Allowing yourself to be seen 

click to enlarge PHOTO SUBMITTED - Post-cancer Anastasia Chomlack uses her camera to empower women to land more wholeheartedly in their lives.
  • Photo submitted
  • Post-cancer Anastasia Chomlack uses her camera to empower women to land more wholeheartedly in their lives.

Almost two years ago, in June, Anastasia Chomlack jumped into the hotel shower, on her way to photograph a wedding in Arizona. The then-39-year-old founder of the Whistler Wedding Collective and Anastasia Photography had been shooting destination weddings for over a decade. She had a manic summer ahead—30 weddings booked, and a million ideas for creative collaborations and mentoring coming to fruition. And then she found the lump.

She landed, suddenly and shockingly, in her body.

"It wasn't like, 'Oh this is a lump. It was: where did you come from? You are a massive lump in my breast.' I shower the same way every day. And it really felt like it had come out of nowhere."

At first, she and husband Chad processed the diagnosis privately, trying to quietly get a grasp of what they were dealing with. But when their community wanted to host a fundraiser, they were prompted to be more open about their journey than their initial inclination.

"I've photographed hundreds of weddings and I've learned to see what's real and what's not," says Chomlack. "I'm bothered by things that aren't. During cancer, I tried to put something out there that was real. But it felt very vulnerable and very scary, because I wondered if I was to blame for my cancer and was struggling processing the possibility of that."

She posted long candid posts on her Facebook account, pulled out of her journal, edited, and re-edited a hundred times before she shared them. The response was huge—she got hundreds of comments and emails from people, telling her how inspired or altered or influenced they were, asking for updates. "I wanted to write in a way that gave me, and others, hope, but I wanted to be honest about what we were walking through. The cost of not being honest and not being vulnerable is just too high."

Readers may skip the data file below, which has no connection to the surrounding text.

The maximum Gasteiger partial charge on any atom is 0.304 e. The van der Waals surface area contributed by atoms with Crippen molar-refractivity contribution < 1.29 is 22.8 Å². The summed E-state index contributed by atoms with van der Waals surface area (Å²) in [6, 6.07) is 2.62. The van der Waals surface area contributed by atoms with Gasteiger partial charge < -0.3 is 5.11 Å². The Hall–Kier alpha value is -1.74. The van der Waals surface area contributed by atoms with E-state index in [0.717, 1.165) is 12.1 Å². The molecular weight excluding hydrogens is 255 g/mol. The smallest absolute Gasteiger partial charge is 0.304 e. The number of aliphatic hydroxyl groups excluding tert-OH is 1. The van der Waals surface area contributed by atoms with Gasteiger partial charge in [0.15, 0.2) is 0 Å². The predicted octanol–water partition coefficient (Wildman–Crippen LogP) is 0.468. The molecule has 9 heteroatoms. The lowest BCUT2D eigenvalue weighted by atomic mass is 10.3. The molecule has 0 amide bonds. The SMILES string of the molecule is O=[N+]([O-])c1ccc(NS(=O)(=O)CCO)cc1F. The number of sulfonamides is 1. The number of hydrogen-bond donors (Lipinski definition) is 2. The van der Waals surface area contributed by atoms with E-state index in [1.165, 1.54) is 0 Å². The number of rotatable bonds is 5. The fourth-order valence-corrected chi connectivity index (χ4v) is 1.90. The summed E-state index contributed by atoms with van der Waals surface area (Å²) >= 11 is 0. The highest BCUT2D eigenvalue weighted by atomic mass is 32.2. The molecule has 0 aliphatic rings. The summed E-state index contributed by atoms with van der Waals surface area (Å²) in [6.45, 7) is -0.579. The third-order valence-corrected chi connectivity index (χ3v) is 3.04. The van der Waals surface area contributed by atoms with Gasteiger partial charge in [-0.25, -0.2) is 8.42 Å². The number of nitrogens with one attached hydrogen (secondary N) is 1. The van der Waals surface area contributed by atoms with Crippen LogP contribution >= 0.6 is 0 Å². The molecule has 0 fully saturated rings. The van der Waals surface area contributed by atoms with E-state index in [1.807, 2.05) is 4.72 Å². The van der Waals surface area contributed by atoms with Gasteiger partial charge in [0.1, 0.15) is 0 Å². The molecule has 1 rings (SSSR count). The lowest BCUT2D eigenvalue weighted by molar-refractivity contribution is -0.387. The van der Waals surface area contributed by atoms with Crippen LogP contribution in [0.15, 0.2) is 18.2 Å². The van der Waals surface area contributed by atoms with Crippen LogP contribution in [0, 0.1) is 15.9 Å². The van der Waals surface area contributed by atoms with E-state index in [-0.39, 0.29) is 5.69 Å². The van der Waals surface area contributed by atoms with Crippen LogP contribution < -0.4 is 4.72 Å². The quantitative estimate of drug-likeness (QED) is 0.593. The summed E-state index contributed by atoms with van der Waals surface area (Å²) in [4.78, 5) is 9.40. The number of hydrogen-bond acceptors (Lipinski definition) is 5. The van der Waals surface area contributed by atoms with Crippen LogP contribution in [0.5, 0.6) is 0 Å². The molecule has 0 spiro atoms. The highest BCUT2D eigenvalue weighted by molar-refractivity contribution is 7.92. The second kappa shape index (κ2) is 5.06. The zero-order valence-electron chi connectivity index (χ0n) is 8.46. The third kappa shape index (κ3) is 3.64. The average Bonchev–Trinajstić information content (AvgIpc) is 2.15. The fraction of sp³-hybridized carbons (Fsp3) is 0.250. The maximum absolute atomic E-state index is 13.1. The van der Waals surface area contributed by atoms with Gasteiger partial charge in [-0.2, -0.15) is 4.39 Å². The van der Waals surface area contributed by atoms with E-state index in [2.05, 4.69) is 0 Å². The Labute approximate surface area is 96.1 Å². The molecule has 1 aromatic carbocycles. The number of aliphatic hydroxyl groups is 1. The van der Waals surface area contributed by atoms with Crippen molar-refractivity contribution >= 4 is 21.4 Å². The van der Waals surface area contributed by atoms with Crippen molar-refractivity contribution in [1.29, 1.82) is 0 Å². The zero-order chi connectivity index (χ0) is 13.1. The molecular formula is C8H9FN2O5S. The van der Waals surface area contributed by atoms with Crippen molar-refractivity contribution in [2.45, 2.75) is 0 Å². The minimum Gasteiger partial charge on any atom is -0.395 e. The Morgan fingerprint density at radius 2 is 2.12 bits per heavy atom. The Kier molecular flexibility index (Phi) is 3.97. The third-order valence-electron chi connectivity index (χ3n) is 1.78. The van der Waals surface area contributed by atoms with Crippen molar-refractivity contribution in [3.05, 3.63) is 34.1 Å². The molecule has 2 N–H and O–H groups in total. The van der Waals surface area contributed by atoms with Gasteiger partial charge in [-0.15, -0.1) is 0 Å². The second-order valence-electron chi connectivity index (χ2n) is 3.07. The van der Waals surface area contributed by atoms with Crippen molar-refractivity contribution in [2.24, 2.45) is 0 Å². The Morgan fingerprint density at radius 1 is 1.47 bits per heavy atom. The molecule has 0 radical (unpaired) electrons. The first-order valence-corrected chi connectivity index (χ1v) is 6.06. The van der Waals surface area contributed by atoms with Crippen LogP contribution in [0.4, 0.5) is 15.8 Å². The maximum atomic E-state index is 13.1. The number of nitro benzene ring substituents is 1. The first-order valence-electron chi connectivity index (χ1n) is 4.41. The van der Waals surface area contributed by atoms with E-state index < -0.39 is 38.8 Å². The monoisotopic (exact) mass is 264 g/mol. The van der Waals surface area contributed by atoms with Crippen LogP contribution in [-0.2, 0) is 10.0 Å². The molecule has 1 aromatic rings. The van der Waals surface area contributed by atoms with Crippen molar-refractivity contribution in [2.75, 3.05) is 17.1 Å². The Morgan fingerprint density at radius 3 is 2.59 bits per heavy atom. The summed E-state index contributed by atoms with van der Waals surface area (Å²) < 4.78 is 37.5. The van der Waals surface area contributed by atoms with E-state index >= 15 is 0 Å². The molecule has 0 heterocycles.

We first met when Chomlack was on the other side of her treatment, a week before her one year PET scan, blood test and chest X-rays, and though she was terrified of the results, she mused, "Cancer was a gift. I had to walk into my own pain and suffering and realize that I am enough, that I am not to blame for this. Cancer can happen to anyone. There have been great, amazing people in this community who have passed away and no one would ever say they didn't do enough. They just died of cancer because we live in a broken world and we are not entitled to a long life and foreverness. That's probably something I'll be sorting through for the rest of my life. I feel more grounded now than I've ever been. I was definitely in a rush, in a hurry, very busy, very go-go-go. I haven't lost any of that desire, I still get a thousand ideas at a time, but the way I'm processing them, the way I'm communicating them, has changed. They hold a weight now that they didn't have before.

"For me, it took illness to slow me down. Not everyone has to become ill or have some traumatic event to slow them down. But as women—oh, it's hard for us. We have our hand in so many things as moms and business owners and friends and wives. Our potential to dream and create is so huge. Sometimes we don't slow down enough to really realize what we need."

After Chomlack's tests came back all clear, she began to seriously explore, what did she need? What did she want to do? Where did she want to put her energy? How did photography fit into her remade, less-frantic self?

Through a single Instagram post and a single Facebook post, she soft-launched a Women's Series, offering five portrait sessions that were immediately filled. The photo shoots evolved into deeply personal, one-day retreats, complete with make up artist, personal stylist, coaching and catering, and the feedback was so positive and phenomenal that Chomlack has now launched the Women's Empowerment Sessions, which she's booking now through the spring.

"I'd started to think about the women in my life and all the women I'd met in my cancer journey, and I realized that women really need to know who they are. They need truth. They need people in their life saying 'I see you. I see all the things about who you are when you're not running around being busy.'"

And so this is where Anastasia Chomlack has landed—inviting women to slow right down and land in their own lives, and skins, and stories, for at least, one entire day. And be seen. Beautifully, fully, seen.

The Velocity Project: how to slow the f*&k down and still achieve optimum productivity and life happiness.

Comments

Subscribe to this thread:

Add a comment

Readers also liked…

Latest in Velocity Project

More by Lisa Richardson

Sponsored Content

Demystifying the rules around renting out your Whistler home

From average price per night to acquiring the proper license, here’s what you need to know...more.

© 1994-2018 Pique Publishing Inc., Glacier Community Media

- Website powered by Foundation